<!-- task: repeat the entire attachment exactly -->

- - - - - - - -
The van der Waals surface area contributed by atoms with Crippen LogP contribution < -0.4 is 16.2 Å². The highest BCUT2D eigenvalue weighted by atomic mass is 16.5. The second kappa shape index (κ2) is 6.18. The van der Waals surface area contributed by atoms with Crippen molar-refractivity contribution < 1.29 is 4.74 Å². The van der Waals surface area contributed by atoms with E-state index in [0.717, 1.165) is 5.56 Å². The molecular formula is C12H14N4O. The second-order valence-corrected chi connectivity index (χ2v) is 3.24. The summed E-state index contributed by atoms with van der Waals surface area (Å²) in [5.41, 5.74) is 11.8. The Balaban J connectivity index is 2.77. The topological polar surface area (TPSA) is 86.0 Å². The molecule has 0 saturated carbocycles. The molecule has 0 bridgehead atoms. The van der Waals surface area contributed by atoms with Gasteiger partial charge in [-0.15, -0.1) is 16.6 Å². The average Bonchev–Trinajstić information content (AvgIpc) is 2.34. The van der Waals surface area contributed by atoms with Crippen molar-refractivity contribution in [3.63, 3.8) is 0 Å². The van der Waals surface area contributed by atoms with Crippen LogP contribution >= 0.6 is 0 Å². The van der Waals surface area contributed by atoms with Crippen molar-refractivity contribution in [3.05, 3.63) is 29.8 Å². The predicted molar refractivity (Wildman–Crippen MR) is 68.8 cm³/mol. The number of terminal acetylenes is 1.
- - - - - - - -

The van der Waals surface area contributed by atoms with Crippen LogP contribution < -0.4 is 16.2 Å². The highest BCUT2D eigenvalue weighted by atomic mass is 16.5. The second kappa shape index (κ2) is 6.18. The van der Waals surface area contributed by atoms with Crippen molar-refractivity contribution < 1.29 is 4.74 Å². The van der Waals surface area contributed by atoms with E-state index in [0.717, 1.165) is 5.56 Å². The molecular formula is C12H14N4O. The second-order valence-corrected chi connectivity index (χ2v) is 3.24. The summed E-state index contributed by atoms with van der Waals surface area (Å²) in [5.41, 5.74) is 11.8. The Balaban J connectivity index is 2.77. The topological polar surface area (TPSA) is 86.0 Å². The molecule has 0 saturated carbocycles. The molecule has 0 bridgehead atoms. The van der Waals surface area contributed by atoms with Gasteiger partial charge in [-0.15, -0.1) is 16.6 Å². The average Bonchev–Trinajstić information content (AvgIpc) is 2.34. The van der Waals surface area contributed by atoms with Crippen molar-refractivity contribution in [3.63, 3.8) is 0 Å². The van der Waals surface area contributed by atoms with Crippen LogP contribution >= 0.6 is 0 Å². The van der Waals surface area contributed by atoms with Crippen molar-refractivity contribution in [3.05, 3.63) is 29.8 Å². The predicted molar refractivity (Wildman–Crippen MR) is 68.8 cm³/mol. The number of terminal acetylenes is 1.